From Lloyds List Tuesday 12 January 2016 Lloyds List
WHY are numbers of marine professionals so enthused with the notion of autonomous ships?
The Nautical Institute seems positively potty on the idea, holding conferences on a subject which for many of us seems as remote a possibility as holidays on the moon. And in the latest edition of the NI Seaways magazine, we have the chief executive Philip Wake (who we should congratulate for his OBE awarded in the New Year honours) telling us that autonomous ships are “inevitable” and we need to start preparing for them now.
The NI isn’t alone, if you count all the acres of newsprint being filled with articles about robots and driverless cars and the gloomy predictions of all those middle class jobs that will be made redundant overnight by advanced technology.
It could be just a sort of fashionable fad, a red herring designed to get our minds off the really harsh realities, along with a few manufacturers of technology flying a metaphorical kite or two. But you surely would think that there are more important things for anyone concerned with ships and shipping to be worrying about in 2016.
We have been here before, of course. In the 1980s, the Japanese became so concerned that no person from that nation, in his right mind, wanted to go to sea, that they spent a lot of time effort and cash on the development of remote-controlled ships, which even then proved perfectly feasible in technical terms.
However, with a few strokes of the legislator’s pen it became possible to register Japanese-owned tonnage with accommodating flags, which were unfussy about crew nationalities. Even Japanese ships were subsequently allowed to carry increasing numbers of foreign (and much cheaper) crew, so the incentive for all this expensive technology went out of the window.
About the same time we had the Danish advanced ship project which was designed to accumulate all sorts of clever technology from both industry and the military, which could be crammed into a ship and which would enable it to be operated by about seven people. Once again all the technology worked, which was not surprising considering the money poured into the project and the small group of highly trained experts, who I recall could enjoy a coffee lounge in the back of the wheelhouse. They didn’t actually kill each other, so it wasn’t a social failure, either.
A small series of the world’s most expensive reefer ships was built and that was really the end of the affair. Bear in mind that these lovely, all-singing and all-dancing ships, flying Danish ensigns, were competing with bog standard reefers operated by cheap crews under convenient flags , so it is not hard to understand the reason why this experiment was of short duration. It probably also helped along the Danish International Ship Register, which was predicated on the availability of cheap international crews.
If you are going to build ships designed to operate without onboard human assistance, they will be ridiculously expensive, to design, to force through the regulatory barriers and eventually, to operate. Certainly it could be done, but why in the world would you want to spend all that money on the complex technical systems needed to keep the ship and its cargo safe, when there is so little return on the operations of conventional, cheaply-built ships?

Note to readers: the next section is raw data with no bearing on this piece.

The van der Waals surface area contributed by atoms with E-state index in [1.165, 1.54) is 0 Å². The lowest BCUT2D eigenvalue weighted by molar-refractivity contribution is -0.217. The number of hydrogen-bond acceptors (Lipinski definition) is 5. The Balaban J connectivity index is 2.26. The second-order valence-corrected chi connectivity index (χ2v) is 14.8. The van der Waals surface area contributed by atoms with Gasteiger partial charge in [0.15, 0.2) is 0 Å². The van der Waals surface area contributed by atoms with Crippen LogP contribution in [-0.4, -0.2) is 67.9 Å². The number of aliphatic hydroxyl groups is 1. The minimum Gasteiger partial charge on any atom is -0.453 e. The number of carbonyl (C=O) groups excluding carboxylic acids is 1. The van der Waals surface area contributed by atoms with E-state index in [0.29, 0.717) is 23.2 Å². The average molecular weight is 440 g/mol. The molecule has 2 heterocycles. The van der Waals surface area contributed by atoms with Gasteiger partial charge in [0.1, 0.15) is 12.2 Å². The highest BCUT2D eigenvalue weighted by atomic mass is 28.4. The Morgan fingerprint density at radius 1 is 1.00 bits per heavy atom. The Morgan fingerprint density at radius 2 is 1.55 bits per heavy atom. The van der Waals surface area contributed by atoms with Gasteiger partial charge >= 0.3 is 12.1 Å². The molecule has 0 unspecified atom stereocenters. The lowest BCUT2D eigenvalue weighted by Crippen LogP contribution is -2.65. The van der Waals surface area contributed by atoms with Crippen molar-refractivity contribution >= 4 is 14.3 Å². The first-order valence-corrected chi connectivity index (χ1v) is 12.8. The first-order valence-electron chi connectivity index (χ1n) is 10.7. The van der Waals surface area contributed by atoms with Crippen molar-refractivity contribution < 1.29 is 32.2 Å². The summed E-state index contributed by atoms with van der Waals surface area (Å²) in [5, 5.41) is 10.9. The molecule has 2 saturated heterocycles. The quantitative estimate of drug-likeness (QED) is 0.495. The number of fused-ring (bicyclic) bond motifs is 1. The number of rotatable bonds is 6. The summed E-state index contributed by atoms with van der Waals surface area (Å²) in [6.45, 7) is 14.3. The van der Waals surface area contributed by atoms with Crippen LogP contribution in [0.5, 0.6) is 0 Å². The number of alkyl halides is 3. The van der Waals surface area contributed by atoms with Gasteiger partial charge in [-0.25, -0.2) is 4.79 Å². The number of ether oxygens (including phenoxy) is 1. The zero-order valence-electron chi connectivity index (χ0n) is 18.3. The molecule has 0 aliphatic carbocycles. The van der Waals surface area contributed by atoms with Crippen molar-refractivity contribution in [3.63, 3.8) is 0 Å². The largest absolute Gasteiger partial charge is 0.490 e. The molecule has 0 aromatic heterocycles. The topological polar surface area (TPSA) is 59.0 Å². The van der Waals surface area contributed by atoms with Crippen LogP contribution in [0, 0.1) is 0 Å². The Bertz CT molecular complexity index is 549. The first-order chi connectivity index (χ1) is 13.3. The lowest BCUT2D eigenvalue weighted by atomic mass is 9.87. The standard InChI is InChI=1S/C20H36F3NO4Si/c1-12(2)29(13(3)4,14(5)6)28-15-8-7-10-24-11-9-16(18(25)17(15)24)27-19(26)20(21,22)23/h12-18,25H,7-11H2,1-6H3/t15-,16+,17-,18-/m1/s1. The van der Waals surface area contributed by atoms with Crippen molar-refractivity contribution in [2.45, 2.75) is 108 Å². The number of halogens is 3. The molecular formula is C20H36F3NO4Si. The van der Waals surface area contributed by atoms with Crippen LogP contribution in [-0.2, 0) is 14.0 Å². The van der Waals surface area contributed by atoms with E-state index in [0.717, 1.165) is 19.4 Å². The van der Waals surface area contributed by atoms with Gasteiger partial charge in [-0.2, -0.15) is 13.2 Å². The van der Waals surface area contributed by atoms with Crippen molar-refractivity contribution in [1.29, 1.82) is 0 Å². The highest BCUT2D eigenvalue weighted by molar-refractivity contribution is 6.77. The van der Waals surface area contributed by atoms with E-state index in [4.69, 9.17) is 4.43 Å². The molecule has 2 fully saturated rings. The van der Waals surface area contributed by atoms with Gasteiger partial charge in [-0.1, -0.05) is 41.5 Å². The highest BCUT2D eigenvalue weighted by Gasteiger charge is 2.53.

You wouldn’t have to spend money on crew, you will answer? Are they going to be run by themselves? You won’t hire many “ship controllers” for the monthly ITF minimum wage.
And when people assert that it will answer the perennial problem of persuading people to go to sea, this too is copper-bottomed, gold-plated nonsense. Global shipping is now so badly rewarded (largely because of the idiocy of contemporary shipowners) that the only people who are prepared to take their ships away to sea are those who don’t need a great deal of money in return. When even they become too costly, the crewing agency expeditions will discover even cheaper seafarers in some other disadvantaged part of the world in which a sea career will still seem desirable compared to their grim life ashore. Technology can do pretty well anything, but it is the money and the economics that talk, in the end.
We shouldn’t be wasting our time with such silliness. I would liken it to all the sheer nonsense expended at the International Maritime Organization and elsewhere some years ago when crazy “surface skimming” craft such as the Ekranoplan were taking up time that could have been spent on safety, structure and, more importantly, the human element for the 99.9% of ships that are found in the world’s trade routes.
I know this will enrage all these clever scientists and classification society experts who are showing off their splendid artists’ impressions of driverless ships, but I just think we need to adjust our priorities somewhat.
I began by abusing my own professional institute but within its latest publication is a letter from fellow NI Fellow Captain Malcolm C. Armstrong of British Columbia that sets out the case against autonomous ships better than I can, saying “we can all give a hundred reasons why ships should be manned by competent personnel”.
He asks very pertinently why, just because it is possible to send a ship around the world without anyone on board, we should think it inevitable that such will happen? It is possible, he adds, “to send a man to the moon, but we do not all have to go”.
So there are at least two of us! I suspect there might be more.
Malcolm Armstrong served in Union Company during the 50 & 60’s before joining NSW pilot service.